The Debate Was a Disaster. But Hey, Climate Change Came Up

Near the end of last night’s catastrophic “presidential” debate, moderator Chris Wallace lobbed a surprising question at Donald Trump: “What do you believe about the science of climate change? And what will you do in the next four years to confront it?”

It was surprising because, for one thing, it wasn’t on the list of questions Wallace told the campaigns he’d be asking. For another, climate change typically rests out of view at the very bottom of the dumpster fire that is modern American politics. And more significantly, after an hour and a half of near-constant interruptions and insults, mostly from Trump, what followed was a discussion that inched toward civility.

“It was kind of interesting that that was the most watchable part of the entire debate, I think,” says University of California, Los Angeles climate scientist Daniel Swain. “And that seems to be something that other people have noticed, too. It was the part of the debate with fewest interruptions. I don’t know—maybe that’s because Trump just hadn’t prepared for it at all and didn’t really know what to say.”

What Trump did say was that he wants “crystal clean water and air,” which might be a tall order given that he’s gutted the Environmental Protection Agency. Also, the Paris Agreement, which the US abandoned during his presidency, was a disaster, he added. As for the wildfires currently ravaging the western states? “The forest floors are loaded up with trees, dead trees that are years old and they’re like tinder,” Trump said. “And leaves and everything else. You drop a cigarette in there, the whole forest burns down. You’ve got to have forest management.”

When Wallace pressed him on whether he believes human-made greenhouse gas emissions cause climate change, Trump said: “I think a lot of things do. But I think to an extent, yes. I think to an extent, yes. But I also think we have to do better management of our forests.”

It’s a common refrain from Trump, who tends to boil down the extremely complex problem of wildfires into a singular issue: Western states aren’t doing enough to fix their forests. (Never mind that the feds manage 60 percent of California’s forests, a quarter of Oregon’s, and 44 percent of Washington’s.) Fire season after fire season, Trump calls out the mismanagement of forests. Why, exactly? “I don’t know what he has in mind—he probably doesn’t know either,” says fire historian Stephen Pyne. “He’s just looking for attention, he’s just shouting. But the people behind him, I think, want to open up the public domain—national forests and so on—to more logging. Logging does not help fire protection. It does the opposite.”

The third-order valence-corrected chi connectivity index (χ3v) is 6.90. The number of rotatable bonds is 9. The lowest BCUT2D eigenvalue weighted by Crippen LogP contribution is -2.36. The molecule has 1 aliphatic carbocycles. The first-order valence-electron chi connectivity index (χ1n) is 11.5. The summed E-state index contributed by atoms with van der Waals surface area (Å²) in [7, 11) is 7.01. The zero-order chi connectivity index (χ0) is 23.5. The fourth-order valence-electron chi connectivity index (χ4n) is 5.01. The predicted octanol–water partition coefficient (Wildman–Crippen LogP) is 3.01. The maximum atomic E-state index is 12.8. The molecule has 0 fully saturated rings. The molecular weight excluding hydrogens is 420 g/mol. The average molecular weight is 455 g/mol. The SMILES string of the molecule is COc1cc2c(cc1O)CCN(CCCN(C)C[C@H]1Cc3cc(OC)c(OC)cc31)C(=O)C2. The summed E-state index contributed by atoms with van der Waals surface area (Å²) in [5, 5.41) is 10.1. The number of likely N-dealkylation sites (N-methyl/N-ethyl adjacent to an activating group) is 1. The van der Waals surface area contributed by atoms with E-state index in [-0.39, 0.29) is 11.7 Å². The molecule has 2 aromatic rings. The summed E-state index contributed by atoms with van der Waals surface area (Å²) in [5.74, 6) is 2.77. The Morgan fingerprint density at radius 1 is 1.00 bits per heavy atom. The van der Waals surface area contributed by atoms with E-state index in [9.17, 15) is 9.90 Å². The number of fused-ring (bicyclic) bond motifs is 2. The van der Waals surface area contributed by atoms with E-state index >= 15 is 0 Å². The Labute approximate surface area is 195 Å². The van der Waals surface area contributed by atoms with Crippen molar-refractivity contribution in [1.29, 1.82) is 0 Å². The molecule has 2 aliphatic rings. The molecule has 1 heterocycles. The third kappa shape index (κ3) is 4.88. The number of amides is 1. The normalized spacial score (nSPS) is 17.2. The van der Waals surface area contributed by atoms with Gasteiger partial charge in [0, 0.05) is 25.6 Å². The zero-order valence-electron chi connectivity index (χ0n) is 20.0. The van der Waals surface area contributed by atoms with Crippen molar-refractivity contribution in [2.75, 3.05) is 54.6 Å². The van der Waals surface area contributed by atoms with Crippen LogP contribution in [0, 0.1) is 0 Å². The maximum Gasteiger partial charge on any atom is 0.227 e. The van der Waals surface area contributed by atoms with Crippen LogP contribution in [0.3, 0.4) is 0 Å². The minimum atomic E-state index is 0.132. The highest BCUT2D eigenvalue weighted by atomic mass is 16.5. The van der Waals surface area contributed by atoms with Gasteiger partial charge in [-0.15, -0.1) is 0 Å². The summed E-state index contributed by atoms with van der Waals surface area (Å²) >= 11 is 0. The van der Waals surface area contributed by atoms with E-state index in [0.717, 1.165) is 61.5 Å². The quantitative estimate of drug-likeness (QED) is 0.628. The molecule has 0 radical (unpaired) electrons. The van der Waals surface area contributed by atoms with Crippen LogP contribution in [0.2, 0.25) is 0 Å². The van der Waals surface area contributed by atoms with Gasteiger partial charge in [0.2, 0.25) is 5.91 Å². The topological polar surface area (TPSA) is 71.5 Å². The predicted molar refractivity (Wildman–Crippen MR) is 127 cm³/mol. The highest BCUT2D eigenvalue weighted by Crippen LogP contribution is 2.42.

That’s because logging companies aren’t interested in removing all the brush that grows between large trees. “Logging takes the big stuff and leaves the little,” Pyne says. “Fire burns the little stuff and leaves the big. So the next time you see a forest moonscape that’s been blasted by fire, what is standing? What is standing are the tree trunks that logging would have taken out. They’re not contributing to the fire.”

Indigenous people in the Western states have a long history of land management practices that involve deliberately setting fires to, in a sense, reset ecosystems. It clears the way for new growth, which attracts large herbivores, which make for good food. Then, without so much fuel to burn, wildfires sparked naturally by lightning don’t burn so intensely. But as more and more people have crowded into the American West, the modern approach has moved away from prevention and toward reaction—defending cities and homes. Firefighting agencies have been under increasing pressure to quickly squelch wildfires to protect human populations. By not letting fires eat through a landscape’s brush, we’ve in turn let the little stuff build up in western forests. A lot of folks call this policy “fire suppression,” a different tactic than outright prevention, since there’s no way to keep all fires from starting. But, says Pyne, the more appropriate term would be fire exclusion. “It’s not just that we’re putting out fires—we’re not lighting them anymore,” he says.

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